4. Later that day, it is recorded in the nursing notes that a nurse showered Mr A and noted that some maggots were present, and these were removed. The nurse documented that staff should “continue to check and clean the foot area and remove any maggots that may be present”. The record of personal care contains no record of a shower having been given on this date.
  5. RN C told HDC: “[A]t no time was I told about a deterioration in [Mr A’s] condition or the presence of maggots.”
  6. The rest home told HDC that its escalation process provides that a registered nurse is to follow its “Deterioration in Health Status Procedure” and document any concerns on a handover sheet. The daily handover sheets are then reviewed daily by a unit coordinator, the clinical services manager, and the facility manager.
  7. The rest home stated that the concerns raised by Ms B on 6 Month4 were not recorded in the clinical lead handover on 6 or 7 Month4. The rest home acknowledged that its staff may not have escalated the concerns raised by Mr A’s family to senior management in a timely manner.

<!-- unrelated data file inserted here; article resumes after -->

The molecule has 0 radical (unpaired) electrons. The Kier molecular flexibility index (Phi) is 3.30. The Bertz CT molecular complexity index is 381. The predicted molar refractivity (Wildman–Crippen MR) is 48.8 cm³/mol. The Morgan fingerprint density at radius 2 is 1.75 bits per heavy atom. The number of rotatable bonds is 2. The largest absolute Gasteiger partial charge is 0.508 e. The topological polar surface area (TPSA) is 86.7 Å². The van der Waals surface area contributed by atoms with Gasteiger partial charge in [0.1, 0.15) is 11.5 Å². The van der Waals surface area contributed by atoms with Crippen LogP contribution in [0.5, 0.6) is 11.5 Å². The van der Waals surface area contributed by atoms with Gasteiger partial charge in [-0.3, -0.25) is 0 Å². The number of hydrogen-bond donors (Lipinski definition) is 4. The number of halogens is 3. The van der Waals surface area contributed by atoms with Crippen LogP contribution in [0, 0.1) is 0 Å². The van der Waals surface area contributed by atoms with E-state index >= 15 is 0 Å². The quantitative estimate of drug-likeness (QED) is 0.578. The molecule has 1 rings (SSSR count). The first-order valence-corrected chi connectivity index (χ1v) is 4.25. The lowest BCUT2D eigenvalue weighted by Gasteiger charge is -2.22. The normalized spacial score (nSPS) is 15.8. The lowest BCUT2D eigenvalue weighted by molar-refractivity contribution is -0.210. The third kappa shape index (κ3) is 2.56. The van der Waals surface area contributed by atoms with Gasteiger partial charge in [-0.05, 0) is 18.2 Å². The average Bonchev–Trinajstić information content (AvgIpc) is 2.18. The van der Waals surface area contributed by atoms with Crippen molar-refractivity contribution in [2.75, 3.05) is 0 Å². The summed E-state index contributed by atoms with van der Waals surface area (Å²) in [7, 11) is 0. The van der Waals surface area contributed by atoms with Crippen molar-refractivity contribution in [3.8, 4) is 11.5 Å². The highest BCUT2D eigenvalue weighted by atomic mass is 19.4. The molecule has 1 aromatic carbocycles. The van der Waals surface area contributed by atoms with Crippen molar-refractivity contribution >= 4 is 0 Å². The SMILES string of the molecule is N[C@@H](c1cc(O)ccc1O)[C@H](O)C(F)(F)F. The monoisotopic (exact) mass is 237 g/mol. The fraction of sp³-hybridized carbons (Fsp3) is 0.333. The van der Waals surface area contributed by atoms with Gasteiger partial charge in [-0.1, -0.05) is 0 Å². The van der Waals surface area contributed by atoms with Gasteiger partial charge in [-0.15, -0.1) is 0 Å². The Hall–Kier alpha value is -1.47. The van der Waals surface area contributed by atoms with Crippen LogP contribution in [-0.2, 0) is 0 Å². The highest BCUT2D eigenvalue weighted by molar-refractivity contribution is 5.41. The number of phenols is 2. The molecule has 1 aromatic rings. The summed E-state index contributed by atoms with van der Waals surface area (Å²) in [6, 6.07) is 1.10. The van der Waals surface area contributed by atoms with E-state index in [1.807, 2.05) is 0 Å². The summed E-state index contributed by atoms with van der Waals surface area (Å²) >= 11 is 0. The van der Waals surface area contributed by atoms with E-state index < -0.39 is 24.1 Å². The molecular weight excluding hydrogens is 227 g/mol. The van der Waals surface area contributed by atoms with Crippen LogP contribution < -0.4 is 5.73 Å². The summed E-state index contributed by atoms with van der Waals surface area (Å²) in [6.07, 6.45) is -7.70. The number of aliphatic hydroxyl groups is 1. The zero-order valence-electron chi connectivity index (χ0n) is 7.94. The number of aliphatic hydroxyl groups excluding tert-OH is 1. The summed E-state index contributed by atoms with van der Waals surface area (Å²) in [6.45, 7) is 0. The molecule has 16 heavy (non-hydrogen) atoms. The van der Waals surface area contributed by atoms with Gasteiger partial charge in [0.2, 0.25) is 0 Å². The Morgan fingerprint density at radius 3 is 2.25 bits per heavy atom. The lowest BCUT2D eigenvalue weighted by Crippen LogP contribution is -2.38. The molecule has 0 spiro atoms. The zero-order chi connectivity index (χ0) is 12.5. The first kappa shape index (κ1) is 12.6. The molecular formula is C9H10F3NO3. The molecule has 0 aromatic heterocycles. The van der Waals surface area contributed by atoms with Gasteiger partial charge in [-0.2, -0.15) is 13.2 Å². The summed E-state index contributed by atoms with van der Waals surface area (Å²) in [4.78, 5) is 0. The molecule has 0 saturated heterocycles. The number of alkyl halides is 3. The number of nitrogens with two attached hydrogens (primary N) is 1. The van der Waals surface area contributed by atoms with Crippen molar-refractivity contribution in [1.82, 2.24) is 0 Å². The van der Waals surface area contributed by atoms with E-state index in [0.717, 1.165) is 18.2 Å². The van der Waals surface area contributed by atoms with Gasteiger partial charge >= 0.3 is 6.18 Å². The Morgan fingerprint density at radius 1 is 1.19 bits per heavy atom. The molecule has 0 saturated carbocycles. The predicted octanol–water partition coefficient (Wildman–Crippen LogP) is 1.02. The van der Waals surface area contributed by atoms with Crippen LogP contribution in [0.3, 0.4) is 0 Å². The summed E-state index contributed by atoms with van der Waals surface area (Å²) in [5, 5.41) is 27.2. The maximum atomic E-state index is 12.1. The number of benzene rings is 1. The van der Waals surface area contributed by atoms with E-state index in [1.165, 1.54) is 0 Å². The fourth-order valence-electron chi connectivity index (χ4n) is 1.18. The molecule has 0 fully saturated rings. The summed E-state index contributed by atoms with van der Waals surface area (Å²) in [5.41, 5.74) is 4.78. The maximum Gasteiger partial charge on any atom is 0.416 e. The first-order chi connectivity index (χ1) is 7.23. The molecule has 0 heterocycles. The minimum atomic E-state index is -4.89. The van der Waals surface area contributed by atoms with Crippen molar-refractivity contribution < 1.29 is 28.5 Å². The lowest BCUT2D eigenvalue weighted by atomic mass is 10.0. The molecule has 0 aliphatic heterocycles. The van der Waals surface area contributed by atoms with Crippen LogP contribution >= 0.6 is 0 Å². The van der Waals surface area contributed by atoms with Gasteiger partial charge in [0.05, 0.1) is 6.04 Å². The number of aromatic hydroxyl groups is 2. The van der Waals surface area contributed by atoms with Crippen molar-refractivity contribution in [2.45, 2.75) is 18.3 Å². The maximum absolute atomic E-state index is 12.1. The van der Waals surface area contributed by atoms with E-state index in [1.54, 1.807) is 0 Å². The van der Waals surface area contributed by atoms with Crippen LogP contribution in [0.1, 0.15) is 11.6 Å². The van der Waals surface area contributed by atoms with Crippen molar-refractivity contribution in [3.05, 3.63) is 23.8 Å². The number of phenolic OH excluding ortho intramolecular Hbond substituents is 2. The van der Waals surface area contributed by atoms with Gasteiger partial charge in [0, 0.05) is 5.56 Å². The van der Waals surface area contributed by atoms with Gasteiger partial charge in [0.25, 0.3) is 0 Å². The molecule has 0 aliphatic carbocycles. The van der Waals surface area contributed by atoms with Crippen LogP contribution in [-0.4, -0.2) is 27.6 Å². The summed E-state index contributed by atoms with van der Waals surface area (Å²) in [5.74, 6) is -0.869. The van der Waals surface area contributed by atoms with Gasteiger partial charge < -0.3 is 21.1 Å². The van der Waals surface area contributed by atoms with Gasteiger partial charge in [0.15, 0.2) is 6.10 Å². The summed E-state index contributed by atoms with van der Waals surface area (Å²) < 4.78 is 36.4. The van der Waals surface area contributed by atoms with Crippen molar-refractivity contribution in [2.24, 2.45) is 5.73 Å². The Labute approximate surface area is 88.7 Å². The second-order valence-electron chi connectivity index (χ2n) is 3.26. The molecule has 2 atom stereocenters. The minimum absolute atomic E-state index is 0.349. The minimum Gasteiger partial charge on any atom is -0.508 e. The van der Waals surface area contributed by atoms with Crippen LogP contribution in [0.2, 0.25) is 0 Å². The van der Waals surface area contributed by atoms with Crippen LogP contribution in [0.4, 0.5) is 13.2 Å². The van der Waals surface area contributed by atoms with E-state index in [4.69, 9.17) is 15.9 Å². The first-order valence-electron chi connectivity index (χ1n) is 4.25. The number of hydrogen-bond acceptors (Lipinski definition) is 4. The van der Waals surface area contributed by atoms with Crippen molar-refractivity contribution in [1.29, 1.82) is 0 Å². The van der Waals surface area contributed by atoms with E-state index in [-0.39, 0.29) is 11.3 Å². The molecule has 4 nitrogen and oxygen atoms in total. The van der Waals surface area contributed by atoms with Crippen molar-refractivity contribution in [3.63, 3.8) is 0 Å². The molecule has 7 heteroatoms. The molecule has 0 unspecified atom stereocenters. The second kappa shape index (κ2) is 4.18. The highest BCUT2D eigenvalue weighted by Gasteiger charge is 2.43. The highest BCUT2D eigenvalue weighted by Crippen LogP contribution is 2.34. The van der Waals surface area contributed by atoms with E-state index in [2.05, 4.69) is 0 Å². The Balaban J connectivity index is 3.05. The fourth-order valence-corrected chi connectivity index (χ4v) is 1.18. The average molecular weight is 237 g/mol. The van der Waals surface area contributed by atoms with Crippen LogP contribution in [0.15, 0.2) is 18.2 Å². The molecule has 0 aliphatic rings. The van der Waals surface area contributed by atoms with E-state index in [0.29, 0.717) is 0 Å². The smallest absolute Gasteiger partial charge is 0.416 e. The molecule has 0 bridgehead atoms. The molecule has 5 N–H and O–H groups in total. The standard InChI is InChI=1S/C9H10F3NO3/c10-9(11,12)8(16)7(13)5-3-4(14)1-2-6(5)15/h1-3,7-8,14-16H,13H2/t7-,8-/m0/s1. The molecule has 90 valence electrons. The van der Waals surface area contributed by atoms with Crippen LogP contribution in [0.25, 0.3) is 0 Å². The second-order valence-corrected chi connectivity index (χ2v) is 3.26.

7 Month4

  1. On 7 Month4, Mr A was administered oxycodone at 5.00am, 2.50pm, and 7.24pm for pain relief. There is no record of a pain assessment having been completed when the oxycodone was administered.
  2. On the same day, it was recorded in the progress notes and the STCP that Mr A was again found to have maggots under his right big toenail. The STCP records “Pain 5/10”. The record of personal care notes that Mr A was assisted with a shower that day. The clinical handover form for 7 Month4 records that Mr A’s family requested stronger regular medications for pain relief, and that they would be present for the GP visit on 8 Month4.

8 Month4

  1. On the morning of 8 Month4, the nursing notes record that Mr A had been administered oxycodone and had had a settled night. No pain assessment was documented.